40584848Dear readers, tonight with me is an unwitting time-traveller. Dragged into a series of hops across time by a mute girl, he tries to make sense of her reasons and the mystery behind the fate of humanity.


Tell us a little about where you grew up. What was it like there?

Oh, I’ve spent most of my life in a mid-size city in Western New York. Tough sometimes for an old man like me. Used to be a really nice building, but now half of the tenants probably have criminal records. They’re always harassing people who walk by the main entrance. It’s a damn shame. I used to walk at night with my wife, God rest her soul, and my dog. Wouldn’t do that nowadays!

A few streets over, that’s where you want to live. All these kids came in a few years ago and bought all the empty buildings. Now there’s coffee, food…There’s a British-themed restaurant too! My wife was from Lancashire, not sure if I mentioned it. That’s why we went to London on our honeymoon years back. Anyways, yeah the kids bought up all the property near where the city paper used to be. I worked there until it closed…That’s where we met, Marie and I.  She’d just moved here to the states to be a reporter, and I was a record clerk. Of course, that place closed down years ago. People just don’t like papers anymore, I suppose.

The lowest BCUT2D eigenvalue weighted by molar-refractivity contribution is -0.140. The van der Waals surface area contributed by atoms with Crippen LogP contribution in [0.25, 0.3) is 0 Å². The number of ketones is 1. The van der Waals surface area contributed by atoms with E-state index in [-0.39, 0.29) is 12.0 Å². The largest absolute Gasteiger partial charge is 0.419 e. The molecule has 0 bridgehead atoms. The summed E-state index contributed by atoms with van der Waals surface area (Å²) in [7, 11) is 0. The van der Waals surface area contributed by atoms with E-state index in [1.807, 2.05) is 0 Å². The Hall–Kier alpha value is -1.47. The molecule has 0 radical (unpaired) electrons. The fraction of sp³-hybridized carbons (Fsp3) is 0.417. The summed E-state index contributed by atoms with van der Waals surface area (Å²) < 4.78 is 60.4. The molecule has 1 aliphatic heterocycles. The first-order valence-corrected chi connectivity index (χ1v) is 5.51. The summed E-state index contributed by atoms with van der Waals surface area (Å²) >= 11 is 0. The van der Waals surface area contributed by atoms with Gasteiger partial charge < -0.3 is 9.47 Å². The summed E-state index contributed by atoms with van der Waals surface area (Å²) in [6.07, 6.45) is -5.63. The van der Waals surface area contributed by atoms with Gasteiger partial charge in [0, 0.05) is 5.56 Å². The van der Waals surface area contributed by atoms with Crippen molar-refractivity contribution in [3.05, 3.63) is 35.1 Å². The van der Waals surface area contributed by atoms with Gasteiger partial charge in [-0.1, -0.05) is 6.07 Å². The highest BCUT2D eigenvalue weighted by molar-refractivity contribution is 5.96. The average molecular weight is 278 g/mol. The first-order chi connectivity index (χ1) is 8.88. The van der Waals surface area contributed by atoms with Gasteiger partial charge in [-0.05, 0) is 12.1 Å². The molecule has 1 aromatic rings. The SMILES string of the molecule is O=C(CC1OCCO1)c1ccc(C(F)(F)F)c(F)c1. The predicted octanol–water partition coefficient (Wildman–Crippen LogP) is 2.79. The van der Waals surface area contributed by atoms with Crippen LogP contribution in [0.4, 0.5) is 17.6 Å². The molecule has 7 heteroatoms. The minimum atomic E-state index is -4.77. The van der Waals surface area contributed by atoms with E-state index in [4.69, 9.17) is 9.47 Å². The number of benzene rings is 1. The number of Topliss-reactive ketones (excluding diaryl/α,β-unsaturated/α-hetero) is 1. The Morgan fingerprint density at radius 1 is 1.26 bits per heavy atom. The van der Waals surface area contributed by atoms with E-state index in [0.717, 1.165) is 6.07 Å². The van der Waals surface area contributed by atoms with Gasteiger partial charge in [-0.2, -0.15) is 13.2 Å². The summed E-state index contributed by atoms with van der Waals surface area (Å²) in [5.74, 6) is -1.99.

What do you do now?

Well, after Marie passed on and my dog Maverick got off leash and got away, I just mostly kept to myself. I go to that diner over there down the street, have tea and eggs. I work part-time at the library to help pay the bills. Ruth is the Head Librarian. Also my neighbor. Sweet lady, always nice to me after Marie passed.

I put the books back on the shelves and try to help out best I can. I felt more useful in the records office, but I at least get out of the house a few times a week. When I’m home I mostly try to just keep up on my reading. At least, that’s how it all was until she entered the picture… Continue reading “Bernard Abbey (of A Footstep Echo, by J.D. Sanderson)”